Nick Xenophon turns heat on video game gambling
THE professional video gaming circuit’s thriving gambling scene could soon be one-hit-killed for Aussie punters.
Independent Senator Nick Xenophon is calling for “insidious” video games with pay-to-win features to be classified as gambling in a new bill to be tabled when federal Parliament resumes next month.
Senator Xenophon says many of the more popular games in the professional eSports circuit were being used to exploit younger players in what he calls “the Wild West of online gambling”.
“Instead of shooting avatars, parents soon find out that [their children] have shot huge holes through their bank accounts,” Senator Xenophon told Fairfax Media.
Senator Xenophon is seeking bipartisan support for the bill, which is expected to redefine gambling to include “these sorts of games”.
In popular eSports title Counter-Strike: Global Offensive, players can pay as little as $US2.49 for gun skins and cases created by the game’s developer, Valve, which are rewarded via a randomised slot machine that could give common, inexpensive items, or lucrative “rare” items to the player. Players can then sell these items on the Valve marketplace.
There is also a highly lucrative “skin gambling” market, in which players can use skins acquired via the game to bet on competitive matches. This market is estimated to be worth US$7.3 billion.
Gambling on eSports has grown significantly over the past few years, and is estimated to be worth a staggering $US8 billion in 2016. Senator Xenophon says the current legislation, the Interactive Gambling Act 2001 (IGA), “may as well be 150 years old in terms of dealing with these issues”.
While it’s not yet known how far reaching the proposed bill would be, it could go as far as banning the sale of in-game items that vary in value to the player and experience. Alternatively, there could be age and spending restrictions put in place to stem exposure to minors.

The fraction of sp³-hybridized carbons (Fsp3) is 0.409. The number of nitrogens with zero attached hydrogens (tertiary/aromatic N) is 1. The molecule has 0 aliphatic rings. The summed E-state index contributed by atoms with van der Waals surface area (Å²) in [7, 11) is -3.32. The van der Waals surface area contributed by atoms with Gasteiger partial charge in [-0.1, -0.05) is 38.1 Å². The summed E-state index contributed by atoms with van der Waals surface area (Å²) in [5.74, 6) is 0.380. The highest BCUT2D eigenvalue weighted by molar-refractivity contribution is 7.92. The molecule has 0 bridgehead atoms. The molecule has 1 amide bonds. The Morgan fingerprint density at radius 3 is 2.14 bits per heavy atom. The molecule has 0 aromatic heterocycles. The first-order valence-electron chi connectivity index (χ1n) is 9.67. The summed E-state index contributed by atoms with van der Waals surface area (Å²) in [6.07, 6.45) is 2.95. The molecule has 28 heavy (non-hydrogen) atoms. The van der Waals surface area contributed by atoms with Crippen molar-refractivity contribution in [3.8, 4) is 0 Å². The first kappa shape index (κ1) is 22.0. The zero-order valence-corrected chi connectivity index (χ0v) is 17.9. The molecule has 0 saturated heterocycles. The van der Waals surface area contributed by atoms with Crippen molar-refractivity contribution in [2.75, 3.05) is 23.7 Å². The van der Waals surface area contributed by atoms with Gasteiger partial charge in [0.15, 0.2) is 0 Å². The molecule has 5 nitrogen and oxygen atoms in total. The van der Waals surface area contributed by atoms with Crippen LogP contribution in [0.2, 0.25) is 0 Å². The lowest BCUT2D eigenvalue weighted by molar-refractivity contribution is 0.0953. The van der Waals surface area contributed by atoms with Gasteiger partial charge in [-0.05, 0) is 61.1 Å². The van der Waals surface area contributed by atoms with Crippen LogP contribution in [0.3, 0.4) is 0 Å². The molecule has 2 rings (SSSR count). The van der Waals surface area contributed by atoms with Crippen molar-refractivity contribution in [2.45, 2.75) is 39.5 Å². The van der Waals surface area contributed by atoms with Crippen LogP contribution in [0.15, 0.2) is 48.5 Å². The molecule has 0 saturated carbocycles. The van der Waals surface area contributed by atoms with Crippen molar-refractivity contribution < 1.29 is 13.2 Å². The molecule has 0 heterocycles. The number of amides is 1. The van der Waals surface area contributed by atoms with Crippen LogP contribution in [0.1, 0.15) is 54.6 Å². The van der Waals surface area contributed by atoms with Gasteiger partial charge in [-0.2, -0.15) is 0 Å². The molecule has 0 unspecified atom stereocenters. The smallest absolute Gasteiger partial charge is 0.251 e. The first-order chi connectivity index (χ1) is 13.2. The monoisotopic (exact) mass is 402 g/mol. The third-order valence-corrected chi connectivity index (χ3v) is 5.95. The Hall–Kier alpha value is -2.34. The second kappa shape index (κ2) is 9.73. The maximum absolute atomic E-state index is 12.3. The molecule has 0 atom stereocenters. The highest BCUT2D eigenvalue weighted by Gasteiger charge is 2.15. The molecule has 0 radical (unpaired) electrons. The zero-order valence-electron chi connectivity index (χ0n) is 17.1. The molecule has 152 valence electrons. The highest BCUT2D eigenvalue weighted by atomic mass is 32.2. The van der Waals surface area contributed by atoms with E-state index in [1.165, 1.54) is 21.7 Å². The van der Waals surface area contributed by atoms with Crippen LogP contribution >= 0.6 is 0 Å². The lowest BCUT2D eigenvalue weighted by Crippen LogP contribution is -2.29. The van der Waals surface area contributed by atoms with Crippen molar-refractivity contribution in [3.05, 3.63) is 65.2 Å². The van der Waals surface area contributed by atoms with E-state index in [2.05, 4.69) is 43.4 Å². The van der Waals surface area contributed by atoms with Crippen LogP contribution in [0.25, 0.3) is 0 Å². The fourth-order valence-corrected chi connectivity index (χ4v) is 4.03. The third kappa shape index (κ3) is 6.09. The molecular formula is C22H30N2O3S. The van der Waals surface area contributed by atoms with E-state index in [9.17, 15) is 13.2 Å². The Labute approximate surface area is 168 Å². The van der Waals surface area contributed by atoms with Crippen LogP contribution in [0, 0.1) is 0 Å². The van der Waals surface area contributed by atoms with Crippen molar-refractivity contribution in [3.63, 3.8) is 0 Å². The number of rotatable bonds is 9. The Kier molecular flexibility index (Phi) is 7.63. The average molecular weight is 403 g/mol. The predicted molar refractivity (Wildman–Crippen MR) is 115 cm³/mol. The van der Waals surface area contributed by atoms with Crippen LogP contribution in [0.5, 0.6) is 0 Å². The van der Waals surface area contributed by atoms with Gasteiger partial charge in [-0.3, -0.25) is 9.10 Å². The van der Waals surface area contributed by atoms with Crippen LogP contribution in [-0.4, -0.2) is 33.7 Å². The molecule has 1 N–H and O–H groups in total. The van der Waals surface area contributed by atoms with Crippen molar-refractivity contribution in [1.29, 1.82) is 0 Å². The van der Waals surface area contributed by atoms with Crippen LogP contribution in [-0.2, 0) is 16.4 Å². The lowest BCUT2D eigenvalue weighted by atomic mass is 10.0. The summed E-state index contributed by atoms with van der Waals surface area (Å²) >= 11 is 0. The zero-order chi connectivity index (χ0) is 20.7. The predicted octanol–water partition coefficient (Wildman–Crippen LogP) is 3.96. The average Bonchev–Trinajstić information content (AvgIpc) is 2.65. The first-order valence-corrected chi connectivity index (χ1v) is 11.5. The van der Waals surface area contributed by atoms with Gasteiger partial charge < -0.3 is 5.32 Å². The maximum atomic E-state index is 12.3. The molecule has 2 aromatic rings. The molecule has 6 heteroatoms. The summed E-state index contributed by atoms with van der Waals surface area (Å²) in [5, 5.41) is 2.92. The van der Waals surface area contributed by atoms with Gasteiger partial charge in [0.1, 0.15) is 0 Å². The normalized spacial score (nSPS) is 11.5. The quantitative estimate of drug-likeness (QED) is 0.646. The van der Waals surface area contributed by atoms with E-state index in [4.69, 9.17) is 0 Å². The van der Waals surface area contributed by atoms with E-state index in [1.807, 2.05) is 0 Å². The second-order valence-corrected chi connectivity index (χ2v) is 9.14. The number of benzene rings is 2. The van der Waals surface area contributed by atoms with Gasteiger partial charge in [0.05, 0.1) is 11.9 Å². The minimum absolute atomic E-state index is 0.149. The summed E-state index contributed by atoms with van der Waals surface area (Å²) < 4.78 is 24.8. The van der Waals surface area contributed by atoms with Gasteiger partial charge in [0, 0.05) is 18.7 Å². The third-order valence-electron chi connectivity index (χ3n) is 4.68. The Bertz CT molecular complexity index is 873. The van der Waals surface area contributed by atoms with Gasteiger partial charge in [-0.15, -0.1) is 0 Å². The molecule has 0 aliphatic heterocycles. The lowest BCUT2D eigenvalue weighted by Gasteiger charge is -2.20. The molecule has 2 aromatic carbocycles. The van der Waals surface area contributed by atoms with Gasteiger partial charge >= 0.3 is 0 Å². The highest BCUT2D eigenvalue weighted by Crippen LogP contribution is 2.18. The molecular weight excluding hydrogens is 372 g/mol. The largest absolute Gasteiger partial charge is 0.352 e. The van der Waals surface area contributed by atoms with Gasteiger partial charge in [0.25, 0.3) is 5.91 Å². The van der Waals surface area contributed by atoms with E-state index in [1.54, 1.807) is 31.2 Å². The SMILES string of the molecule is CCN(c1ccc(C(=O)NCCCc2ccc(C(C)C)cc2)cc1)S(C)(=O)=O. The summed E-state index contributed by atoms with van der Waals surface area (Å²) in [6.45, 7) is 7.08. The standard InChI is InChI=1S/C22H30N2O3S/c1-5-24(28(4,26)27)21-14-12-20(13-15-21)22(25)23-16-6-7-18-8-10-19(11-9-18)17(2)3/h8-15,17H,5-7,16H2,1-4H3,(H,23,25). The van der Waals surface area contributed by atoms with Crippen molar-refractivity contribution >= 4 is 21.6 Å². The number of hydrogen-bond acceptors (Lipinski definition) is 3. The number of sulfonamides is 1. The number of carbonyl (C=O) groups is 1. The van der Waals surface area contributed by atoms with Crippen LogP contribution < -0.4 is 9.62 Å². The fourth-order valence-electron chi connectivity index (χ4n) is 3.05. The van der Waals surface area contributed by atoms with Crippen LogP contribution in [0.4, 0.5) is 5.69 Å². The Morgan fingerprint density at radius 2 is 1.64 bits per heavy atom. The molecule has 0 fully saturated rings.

Sally Gainsbury, senior lecturer at Southern Cross University’s Centre for Gambling Education and Research, said there was a connection between in-game purchasing and gambling.
Research conducted involving 2000 Australian adults showed that those who have bought items in a video game to help progress their in-game level are “more than twice as likely to go on to gambling as a result”.
Senator Xenophon’s urgency could be driven by recent controversies in the United States. A number of popular video game “streamers” were accused of having owned and operated Counter-Strike: Global Offensive gambling sites without having disclosed this to the audience.
Valve was named in two seperate lawsuits related to the gambling sites. One was by a Florida mother who claimed her son had lost a “significant” amount of money on one of these sites. Valve responded by sending cease and desist letters to 23 gambling sites, and warned a further 20 sites about the use of the company’s commercial property being contrary to its terms and conditions.